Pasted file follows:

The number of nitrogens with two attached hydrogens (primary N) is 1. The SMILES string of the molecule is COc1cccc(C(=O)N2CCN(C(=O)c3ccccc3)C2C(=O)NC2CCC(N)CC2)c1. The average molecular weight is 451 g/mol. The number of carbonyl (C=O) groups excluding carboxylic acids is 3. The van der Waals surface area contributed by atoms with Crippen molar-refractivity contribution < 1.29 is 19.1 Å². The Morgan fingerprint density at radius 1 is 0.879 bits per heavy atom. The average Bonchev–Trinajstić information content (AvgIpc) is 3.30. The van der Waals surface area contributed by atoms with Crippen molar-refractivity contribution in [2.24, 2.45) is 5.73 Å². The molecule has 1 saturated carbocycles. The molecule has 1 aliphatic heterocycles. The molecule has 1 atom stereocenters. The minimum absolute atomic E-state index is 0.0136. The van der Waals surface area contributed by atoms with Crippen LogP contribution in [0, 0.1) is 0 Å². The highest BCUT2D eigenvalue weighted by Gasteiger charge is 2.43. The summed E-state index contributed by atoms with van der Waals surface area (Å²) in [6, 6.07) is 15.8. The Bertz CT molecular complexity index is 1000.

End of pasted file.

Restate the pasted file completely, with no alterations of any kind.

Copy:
The number of nitrogens with two attached hydrogens (primary N) is 1. The SMILES string of the molecule is COc1cccc(C(=O)N2CCN(C(=O)c3ccccc3)C2C(=O)NC2CCC(N)CC2)c1. The average molecular weight is 451 g/mol. The number of carbonyl (C=O) groups excluding carboxylic acids is 3. The van der Waals surface area contributed by atoms with Crippen molar-refractivity contribution < 1.29 is 19.1 Å². The Morgan fingerprint density at radius 1 is 0.879 bits per heavy atom. The average Bonchev–Trinajstić information content (AvgIpc) is 3.30. The van der Waals surface area contributed by atoms with Crippen molar-refractivity contribution in [2.24, 2.45) is 5.73 Å². The molecule has 1 saturated carbocycles. The molecule has 1 aliphatic heterocycles. The molecule has 1 atom stereocenters. The minimum absolute atomic E-state index is 0.0136. The van der Waals surface area contributed by atoms with Crippen LogP contribution in [0, 0.1) is 0 Å². The highest BCUT2D eigenvalue weighted by Gasteiger charge is 2.43. The summed E-state index contributed by atoms with van der Waals surface area (Å²) in [6, 6.07) is 15.8. The Bertz CT molecular complexity index is 1000.